IRMS functionality. Because PLC systems
do not have standard modules for airfield
series circuit IRMS monitoring, this would
need to be tied into the PLC as a separate
system. An IRMS is commonly integrated
with PC-based systems, allowing airfield
series circuit insulation resistance trends
to be easily viewed and analyzed on a
monitor. Also, in a distributed PC-based
architecture, there is no single point of
failure in the IRMS system.
Is latching remote control required?
If it is required that, in case of a complete
control system failure, all controlled
items (such as CCRs) stay in their last
state (latched) or go to a preconfigured
state, a PC-based system is best. In a
PC-based system, the local control/monitoring device—in our case, the Advanced
Control Equipment (ACETM) unit—has a
hardwired output to the controlled item
from latching relays.
Standard PLC output modules do not
have latching outputs. Per FAA AC
150/5345-56, par. 7.1, latching outputs
are required for CAT II/III operations. Hybrid PC/PLC or PLC systems do, however,
have the ability to set their output points
to a preset state if the microprocessor
fails (assuming internal power is present
in the PLC cabinet) or last commanded
state if the communication link fails and
assuming internal power is present in the
PLC cabinet. Also note that it is possible
to add latching functionality to a PLC,
but separate latching relay modules
must be added to each of the required
output points.
Do you want to minimize installation
cost/time at a larger airport?
If the application is complex, with many
CCRs and control points, then a PC is
the most cost-effective system with
the quickest installation turnaround,
because a redundant communication
cable is daisy-chained between each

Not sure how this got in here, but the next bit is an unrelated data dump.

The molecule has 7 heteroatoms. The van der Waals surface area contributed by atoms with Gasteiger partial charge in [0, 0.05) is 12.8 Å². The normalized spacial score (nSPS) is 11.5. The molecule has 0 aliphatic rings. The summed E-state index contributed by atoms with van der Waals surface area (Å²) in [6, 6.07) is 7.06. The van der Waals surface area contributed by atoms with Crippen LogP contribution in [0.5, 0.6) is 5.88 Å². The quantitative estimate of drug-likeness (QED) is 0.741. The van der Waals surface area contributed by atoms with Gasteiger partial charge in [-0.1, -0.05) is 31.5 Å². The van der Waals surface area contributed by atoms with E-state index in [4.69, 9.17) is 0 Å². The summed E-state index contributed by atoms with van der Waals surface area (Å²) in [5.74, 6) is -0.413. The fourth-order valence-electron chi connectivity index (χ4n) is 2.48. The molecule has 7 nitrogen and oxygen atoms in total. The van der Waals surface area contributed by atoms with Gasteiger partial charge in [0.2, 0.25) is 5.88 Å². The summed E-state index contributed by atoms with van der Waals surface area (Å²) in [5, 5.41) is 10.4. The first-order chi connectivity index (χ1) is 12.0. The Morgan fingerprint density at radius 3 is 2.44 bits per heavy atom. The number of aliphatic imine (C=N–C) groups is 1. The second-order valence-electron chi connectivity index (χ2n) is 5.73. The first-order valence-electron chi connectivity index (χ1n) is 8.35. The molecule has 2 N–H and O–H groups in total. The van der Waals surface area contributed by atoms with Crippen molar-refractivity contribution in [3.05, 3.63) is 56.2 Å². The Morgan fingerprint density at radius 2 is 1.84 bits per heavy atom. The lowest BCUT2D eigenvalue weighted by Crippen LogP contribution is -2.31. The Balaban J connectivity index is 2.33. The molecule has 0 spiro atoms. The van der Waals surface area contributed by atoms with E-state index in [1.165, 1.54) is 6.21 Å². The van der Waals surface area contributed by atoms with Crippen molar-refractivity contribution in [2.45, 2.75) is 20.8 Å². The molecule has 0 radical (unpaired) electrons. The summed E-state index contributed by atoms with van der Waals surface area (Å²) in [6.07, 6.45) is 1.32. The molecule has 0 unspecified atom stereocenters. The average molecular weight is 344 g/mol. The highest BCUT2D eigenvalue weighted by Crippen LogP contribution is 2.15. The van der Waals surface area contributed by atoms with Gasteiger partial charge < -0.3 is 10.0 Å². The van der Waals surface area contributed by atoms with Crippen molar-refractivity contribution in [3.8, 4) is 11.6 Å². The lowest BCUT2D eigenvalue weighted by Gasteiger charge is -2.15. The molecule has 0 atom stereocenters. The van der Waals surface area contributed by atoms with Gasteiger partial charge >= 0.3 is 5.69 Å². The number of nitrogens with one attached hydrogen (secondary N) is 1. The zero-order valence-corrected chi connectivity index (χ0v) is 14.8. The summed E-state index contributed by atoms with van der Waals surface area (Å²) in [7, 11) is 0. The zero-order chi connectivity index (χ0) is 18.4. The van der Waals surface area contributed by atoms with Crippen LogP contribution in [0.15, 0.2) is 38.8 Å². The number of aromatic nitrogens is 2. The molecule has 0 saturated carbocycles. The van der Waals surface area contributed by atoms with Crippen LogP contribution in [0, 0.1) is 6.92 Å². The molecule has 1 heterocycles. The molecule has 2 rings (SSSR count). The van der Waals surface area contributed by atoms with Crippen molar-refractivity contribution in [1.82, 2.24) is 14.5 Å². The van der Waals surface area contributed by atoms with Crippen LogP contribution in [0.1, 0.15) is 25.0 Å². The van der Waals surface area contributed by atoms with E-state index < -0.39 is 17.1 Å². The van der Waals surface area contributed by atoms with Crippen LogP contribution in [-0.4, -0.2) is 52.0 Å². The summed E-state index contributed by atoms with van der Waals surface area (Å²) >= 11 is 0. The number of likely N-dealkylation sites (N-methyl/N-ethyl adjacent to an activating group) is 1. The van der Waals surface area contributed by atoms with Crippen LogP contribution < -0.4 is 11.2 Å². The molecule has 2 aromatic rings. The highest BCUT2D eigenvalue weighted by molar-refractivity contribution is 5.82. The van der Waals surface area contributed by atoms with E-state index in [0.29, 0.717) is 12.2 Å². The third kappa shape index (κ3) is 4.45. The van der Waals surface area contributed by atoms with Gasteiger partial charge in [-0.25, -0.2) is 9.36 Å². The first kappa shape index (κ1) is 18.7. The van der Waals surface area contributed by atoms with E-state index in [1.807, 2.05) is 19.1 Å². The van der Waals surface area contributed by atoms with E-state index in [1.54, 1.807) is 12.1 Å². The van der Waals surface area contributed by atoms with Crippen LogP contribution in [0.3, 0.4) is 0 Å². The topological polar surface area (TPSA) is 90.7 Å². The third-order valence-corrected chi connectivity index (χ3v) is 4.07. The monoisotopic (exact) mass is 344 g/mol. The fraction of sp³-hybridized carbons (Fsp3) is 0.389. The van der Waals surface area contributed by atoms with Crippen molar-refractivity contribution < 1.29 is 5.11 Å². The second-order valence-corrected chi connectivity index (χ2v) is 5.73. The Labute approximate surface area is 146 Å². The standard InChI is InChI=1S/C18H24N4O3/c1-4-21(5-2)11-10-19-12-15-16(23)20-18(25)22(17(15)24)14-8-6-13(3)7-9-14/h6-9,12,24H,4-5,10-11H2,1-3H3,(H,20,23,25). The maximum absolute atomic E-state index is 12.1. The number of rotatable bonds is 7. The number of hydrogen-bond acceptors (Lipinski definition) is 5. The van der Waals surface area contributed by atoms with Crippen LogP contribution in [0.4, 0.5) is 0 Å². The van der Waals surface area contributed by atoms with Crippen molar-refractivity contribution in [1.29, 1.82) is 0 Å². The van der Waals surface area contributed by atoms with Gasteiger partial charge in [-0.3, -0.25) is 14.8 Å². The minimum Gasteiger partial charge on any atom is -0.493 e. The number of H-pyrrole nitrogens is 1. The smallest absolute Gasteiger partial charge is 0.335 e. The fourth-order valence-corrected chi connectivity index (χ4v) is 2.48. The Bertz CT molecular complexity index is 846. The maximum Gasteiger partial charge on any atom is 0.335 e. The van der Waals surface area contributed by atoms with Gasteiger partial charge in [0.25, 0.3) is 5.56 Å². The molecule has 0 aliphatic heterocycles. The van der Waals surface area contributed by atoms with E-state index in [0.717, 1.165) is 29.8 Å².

local control/monitoring device—in our
case, the ACE unit. An equivalent PLC
system using PLC I/O modules would
require hundreds to thousands of individual
wires (using many additional conduits) to
implement equivalent control/monitoring
functionality. This would not be a
significant issue, however, if there is only
a small number of CCRs at the airport.
What are the future applications?
You also will want to determine what
type of changes may occur in the future.
A hybrid PC/PLC or a PLC may be better
if basic monitoring is needed today
and future upgrades will have the same
requirements. Equipment interface
upgrades may consist of simply adding
I/O modules for control/monitoring.
A PC-based system is best for a larger
airport that wants to simplify its operations
while retaining the ability to easily make
modifications or upgrades later on.
A PC will be easier to upgrade to a more
complex system or if significant design
changes are needed after installation.
What is the project budget?
• <$35K — Hybrid PC/PLC with
basic monitoring is the best.
• <$50K — PLC with basic monitoring
is best.
• $50K to 100K — PLC or PC. The choice
depends on the application
requirements.
• >$100K — PC with advanced
monitoring is best.
collection of data has pushed PCs
to become even more industrial and
robust. With innovative technologies
such as redundant power supplies and
flash drives, the PC has become a very
reliable choice for control applications.
Also note that PLC-based systems that
use a Touchscreen or need a database for
alarm/event reporting typically require
some sort of PC/microprocessor in the
tower or maintenance center, requiring
maintenance personnel to know how
to troubleshoot both PLC and PC
subsystems. So, in this case, it may
make sense to use only PCs throughout
the system.
Author Profile: Ed Runyon has worked
in airfield lighting for more than 25 years
and has served on various FAA
committees, including the ones that
developed the Runway Guard Light and
L-890 ALCMS specifications and also the
LED Engineering Brief.
©2007, Siemens Airfield Solutions.
All Rights Reserved.
Siemens Airfield Solutions
ALCMS Architecture Design Comparison Table
Design Parameter
Hybrid PC/PLC (Navigator™)
PLC
PC
Small to medium ALCMS
applications with only basic
control and monitoring
Best
OK, but not as cost-effective
as Hybrid PC/PLC
OK, but not as cost-effective as
PLC or Hybrid PC/PLC
Medium to large applications
that require advanced (i.e.,
FAA-L-827/L-829) monitoring